Click for site home
The Blog on alanarnette.com
Climbing the World to End Alzheimer's

Opinion: An Open Letter to Mountaineering Policy Decision Makers

 Comments Off on Opinion: An Open Letter to Mountaineering Policy Decision Makers
Sep 232022
 
Opinion: An Open Letter to Mountaineering Policy Decision Makers

An open letter to Mountaineering Policy Decision Makers,

After each season, pictures emerge showing trash left by climbers and long queues of climbers seeking their time on the summit. The public demands changes to protect the mountains. The operators announce clean-up campaigns and ask for donations. Countries respond with new rules. However, history shows these new rules are ghosts and are often ignored. There is time before the 2023 season to make significant changes. Please use this time to save your mountains and the tourism industry.

Aug 232022
 
Going for 8000er Record: Kristin Harila all 14 in Six Months

A new trend in 8000-meter climbing is how many you can get in one trip and how fast. Norweigan Kristin Harila is on track to smash long-time records this year. Thus far, she has eleven of the fourteen, all with climbing Sherpas, Pasdawa Sherpa, and Dawa Ongju Sherpa, of 8K Expeditions. I had the opportunity to record this interview with her during a short respite back home in Norway.

The current record is 189 days between April 23 and October 29, 2019, by Nirmal Purja Pun Magar and is recognized by Guinness World Records. However, a study posted online notes it took Nirmal five years, four months, and 25 days to complete all 14, primarily due to their conclusion that he didn’t reach Manaslu’s true summit during his 2019 campaign and only did in the autumn of 2021. Kristin’s first summit of the project was Annapurna on April 28, 2022. She will need to finish by November 3, 2022, to get the speed record.

She is no stranger to mountaineering. In 2019, she became the fastest woman to climb Everest and Lhotse in a record 12 hours. The 36-year-old is from Vadso/Norway and is a former cross-country skier. Today, she claims her profession is as a mountaineer, runner, and skier.

Next up for the trio are Nepal’s Manaslu true summit, before trying Cho Oyu and Shishapangma. She prefers climbing both from the Tibet side, but as we know, the Chinese have closed Tibet for climbing due to COVID since 2000. They will have to get an exception to enter the country for their attempt. She tells me she will attempt Cho from Nepal if she cannot enter Tibet.

Aug 122022
 
K2 2022: No O's, Unsupported Summits on Broad Peak and K2 -  Interview with Andreas Frydensberg and Eric Gilbertson

K2 had a record year this 2022 summer. Most of the summits were by Sherpas or Pakistani climbers helping their paying clients, but a handful were the rare type: no supplemental oxygen, no Sherpa support, and no commercial team.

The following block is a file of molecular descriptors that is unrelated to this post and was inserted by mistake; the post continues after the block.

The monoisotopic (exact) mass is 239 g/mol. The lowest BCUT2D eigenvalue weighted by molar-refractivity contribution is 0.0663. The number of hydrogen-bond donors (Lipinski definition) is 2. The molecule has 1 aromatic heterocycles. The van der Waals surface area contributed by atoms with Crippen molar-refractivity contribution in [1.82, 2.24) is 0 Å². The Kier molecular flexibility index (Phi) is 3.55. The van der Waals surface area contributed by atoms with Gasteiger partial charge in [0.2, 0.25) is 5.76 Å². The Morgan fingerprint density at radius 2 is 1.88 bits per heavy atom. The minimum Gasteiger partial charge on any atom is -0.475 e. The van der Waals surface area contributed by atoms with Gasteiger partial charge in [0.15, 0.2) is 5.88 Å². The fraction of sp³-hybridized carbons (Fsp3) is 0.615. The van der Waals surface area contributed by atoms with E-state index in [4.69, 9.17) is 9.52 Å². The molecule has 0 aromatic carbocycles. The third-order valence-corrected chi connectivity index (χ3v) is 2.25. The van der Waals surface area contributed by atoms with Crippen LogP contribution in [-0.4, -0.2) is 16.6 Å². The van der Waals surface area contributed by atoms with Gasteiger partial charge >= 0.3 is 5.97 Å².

Danish climber Andreas Ritzau Frydensberg with American Eric Gilbertson summited Broad Peak on July 18th and K2 on July 28th. On his website, Country Highpoints, Eric describes their Broad Peak, and K2 climbs in detail. They climbed unsupported, using Pakastani Alpine Adventure Guides for base camp services. So they climbed with no on-mountain support – no Sherpas to set up tents, cook food, or break trail. They also didn’t use supplemental oxygen.

Before getting to their story, I admit that 2022 caused me to lose some hope in the sport I admire. Too many inexperienced climbers, too much talk of records, most important only to the individual seeking it, and teams with too many clients supported but too many Sherpas. It just felt out of control. I’m thankful we had a relatively small number of deaths, but as I learn more, I see many rescues and near misses, so this was a season of luck.

In looking at what Eric and Andreas did, they gave me hope. I am excited to see younger climbers demonstrate creativity, excellent judgment, and impressive results, all in good style. It gave me hope for our sport, and I’m proud of them and several others who climbed similarly. Now, onto the interview.

This relaxed-paced interview with Eric and Andreas only days after they returned home to Seattle and Denmark, respectively.

Climb On!
Alan
Memories are Everything

Jul 242022
 
K2 Summer 2022: Weekend Update July 24, 2022 - Summiting Like Never Before

Well, the K2 climbers pulled it off. Congratulations to the 150++ who summited and especially to the Sherpas who fixed the lines to the summit. The weather cooperated, and there were limited problems, albeit with one death and one K2 climber is currently missing. We are approaching 200 K2 summits.

Big Picture Summits Continue, Missing K2 Climber

Several media outlets report that Canadian Richard Cartier, 61, is missing while descending from a rotation to lower Camp 4. He was last seen between C2 and C1 by teammates. A search is underway. They had mentioned using the Cesen route but were on the Abruzzi when he disappeared.

At least 10 more K2 summits brought the total ever closer to 200. Summit Karakorum reports that Abid Asad Sadpara, the nephew of the late Ali Sadpara, who died on K2 last year, made the top with no O’s. Also, Paul Etherdge, Peter ? and Muhammad Hussain Pakista. Makalu Extreme team reports summits from French alpinists Pascal Claude France and Christophe Jean France with Pasang Lama and Pasang Dorjee Sherpa.

This has been a great year across all the 8000ers for female climbers. Adding to the K2 list is Spanish (Andalusian) climber Lina Quesada. She is joined by these female summiteers this season: Andorian Stefi Troguet, Taiwanese Grace Tseng, Chinese He Jing, Pakistanis Naila Kiani and Samina Baig, plus Iranian Afsaneh Hesamifard and UAE’s Saeed Almemari. Also, American Sarah Stratton made the top.

Jul 232022
 
Video Interview Adventure Consultants Guy Cotter